Posts

Preaching, Plotting, and Peace

After meeting Jesus, Saul stayed in Damascus and immediately started to preach in the synagogue that Jesus is the Son of God. This, of course, is exactly the opposite of the message the Jews in Damascus were expecting to hear from Saul the persecutor, and they are stunned. But Saul wasn’t just having a slip of the tongue. Instead, he became increasingly convinced in his belief in Jesus, and more and more dynamic in his ability to convey it. The Old Testament, which he knew inside out, was suddenly becoming alive to him: he was seeing connections, and understanding passages in a completely new way, and all the pieces were fitting together. All of a sudden Psalm 2 made sense to him: Jesus was God’s Son, and God had given Him dominion and authority, and that authority was spreading to the nations, which was where Saul himself fit in. Saul was humbled and kissed the Son, and became His servant. Jesus had turned the persecutor into a preacher.

Then, after many days had passed, as Luke tells us in verse 23, and as Galatians tells us amounted to three years, Saul’s preaching had made him enough of a nuisance among the Jews that they hatched a plot to kill Saul, since they were unable to shut him up any other way. Already we should notice how the shape of Saul’s life is beginning to match up with that of Jesus: unable to answer him in words, his opponents resort to physical attack. Of course there is also the bitter irony that Saul himself was the first one to employ these tactics against Stephen.

In the face of this wicked plot, there is confidence to be found in Psalm 2: the people plot in vain, because God has put His Son in charge of everything. The godly man laughs in the face of plotters, because he knows that God will deliver him. In verse 25, we see that Saul’s disciples, the converts he made in Damascus, sneak him out of the city, lowering him through a hole in the wall in a basket, just like God delivering the spies through Rahab before they took the promised land. Notice that God is telling the same story again: after a mighty deliverance (Egypt in the OT, the Resurrection in the NT), God prepares His people to receive the land (Promised land in the OT, the ends of the earth in the NT). What is Saul doing in Damascus? He is spying out the ends of the earth before taking it by storm through the preaching of the gospel!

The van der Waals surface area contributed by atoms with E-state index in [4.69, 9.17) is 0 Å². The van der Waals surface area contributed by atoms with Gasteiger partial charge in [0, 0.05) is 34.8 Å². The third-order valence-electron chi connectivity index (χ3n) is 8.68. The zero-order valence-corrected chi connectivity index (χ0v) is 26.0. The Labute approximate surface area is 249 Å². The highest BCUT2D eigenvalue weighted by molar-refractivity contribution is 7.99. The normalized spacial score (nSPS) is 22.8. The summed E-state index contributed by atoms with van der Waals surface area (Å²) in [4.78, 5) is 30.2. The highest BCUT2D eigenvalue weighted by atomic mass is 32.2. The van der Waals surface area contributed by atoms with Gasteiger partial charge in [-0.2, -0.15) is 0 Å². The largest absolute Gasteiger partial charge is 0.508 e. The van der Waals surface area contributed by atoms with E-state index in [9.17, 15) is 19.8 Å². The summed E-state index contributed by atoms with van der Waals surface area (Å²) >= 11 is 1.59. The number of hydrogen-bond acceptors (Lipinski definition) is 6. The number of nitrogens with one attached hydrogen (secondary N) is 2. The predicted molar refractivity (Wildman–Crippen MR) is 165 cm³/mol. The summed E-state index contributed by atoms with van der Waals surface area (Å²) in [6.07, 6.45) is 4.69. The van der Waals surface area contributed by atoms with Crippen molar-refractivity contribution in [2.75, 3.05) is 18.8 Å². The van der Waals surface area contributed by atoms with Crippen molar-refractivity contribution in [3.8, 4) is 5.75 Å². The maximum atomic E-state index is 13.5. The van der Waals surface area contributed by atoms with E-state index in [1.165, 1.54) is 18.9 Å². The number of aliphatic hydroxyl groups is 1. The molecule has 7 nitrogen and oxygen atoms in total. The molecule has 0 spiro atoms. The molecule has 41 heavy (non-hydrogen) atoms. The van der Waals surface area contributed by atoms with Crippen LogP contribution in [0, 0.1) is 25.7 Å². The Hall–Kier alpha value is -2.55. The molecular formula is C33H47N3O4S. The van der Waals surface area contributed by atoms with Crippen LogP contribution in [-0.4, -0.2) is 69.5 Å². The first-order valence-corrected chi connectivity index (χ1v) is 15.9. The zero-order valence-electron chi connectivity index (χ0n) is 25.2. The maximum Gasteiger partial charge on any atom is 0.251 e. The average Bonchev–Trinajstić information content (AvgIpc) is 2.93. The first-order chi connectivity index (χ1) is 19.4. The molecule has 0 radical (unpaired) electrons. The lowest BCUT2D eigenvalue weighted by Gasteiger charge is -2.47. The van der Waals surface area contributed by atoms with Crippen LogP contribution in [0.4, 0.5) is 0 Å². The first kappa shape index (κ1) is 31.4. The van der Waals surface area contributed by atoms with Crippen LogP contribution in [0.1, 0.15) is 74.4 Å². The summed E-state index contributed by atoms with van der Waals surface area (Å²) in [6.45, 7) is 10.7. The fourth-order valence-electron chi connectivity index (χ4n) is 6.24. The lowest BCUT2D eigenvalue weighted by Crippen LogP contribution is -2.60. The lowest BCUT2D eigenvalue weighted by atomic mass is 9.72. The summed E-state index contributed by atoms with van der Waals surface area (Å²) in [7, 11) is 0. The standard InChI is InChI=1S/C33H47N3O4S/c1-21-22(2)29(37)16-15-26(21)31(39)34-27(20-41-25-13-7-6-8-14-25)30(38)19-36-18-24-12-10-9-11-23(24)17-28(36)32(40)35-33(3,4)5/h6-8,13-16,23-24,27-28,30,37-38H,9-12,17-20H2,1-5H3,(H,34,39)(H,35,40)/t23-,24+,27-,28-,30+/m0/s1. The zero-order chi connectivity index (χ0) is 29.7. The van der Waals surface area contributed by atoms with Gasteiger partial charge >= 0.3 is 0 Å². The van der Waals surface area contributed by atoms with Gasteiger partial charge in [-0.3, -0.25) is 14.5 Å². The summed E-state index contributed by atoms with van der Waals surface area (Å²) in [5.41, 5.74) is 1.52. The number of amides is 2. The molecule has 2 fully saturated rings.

And so Saul escaped from the plot on his life, and went to Jerusalem. There, he attempts to join the disciples in Jerusalem, but they are afraid of him, struggling to believe that he really has changed. But Barnabas, strong in faith, takes a chance on Saul. He listens to his story, and then serves as the intermediary between him and the apostles. From that time on, Saul goes in and out among the church in Jerusalem, boldly preaching in the name of the Lord. But it doesn’t take long before this causes the Hellenists to try to kill him, so when the Christians hear this, they decide to send Saul to safety in his own hometown of Tarsus. It appears that a fiery apologist stirring up trouble is not what the church in Jerusalem needs at this time. Saul is born for trouble, but God moves him to a place where he will cause trouble for God’s enemies, and not for God’s people.

Luke then summarizes his account of Saul’s conversion in verse 31 – God has done a mighty work to overcome the biggest threat to His Church. He has taken their adversary, turned him into an apostle, and brought about peace. Having seen God overcome Saul, they walk in awe of the Lord, and in the comfort of the Holy Spirit. They are serving the Lord with fear, and rejoicing with trembling, and God is continuing to multiply the Church.

Here is the message: preach the gospel, because Jesus is the Son of God. Laugh at the plotters, because they plot in vain. Trust in God to bring peace to His Church, and walk in the fear of the Lord, and in the comfort of the Holy Spirit.

Posted on Wednesday, May 07, 2014 by CJ Bowen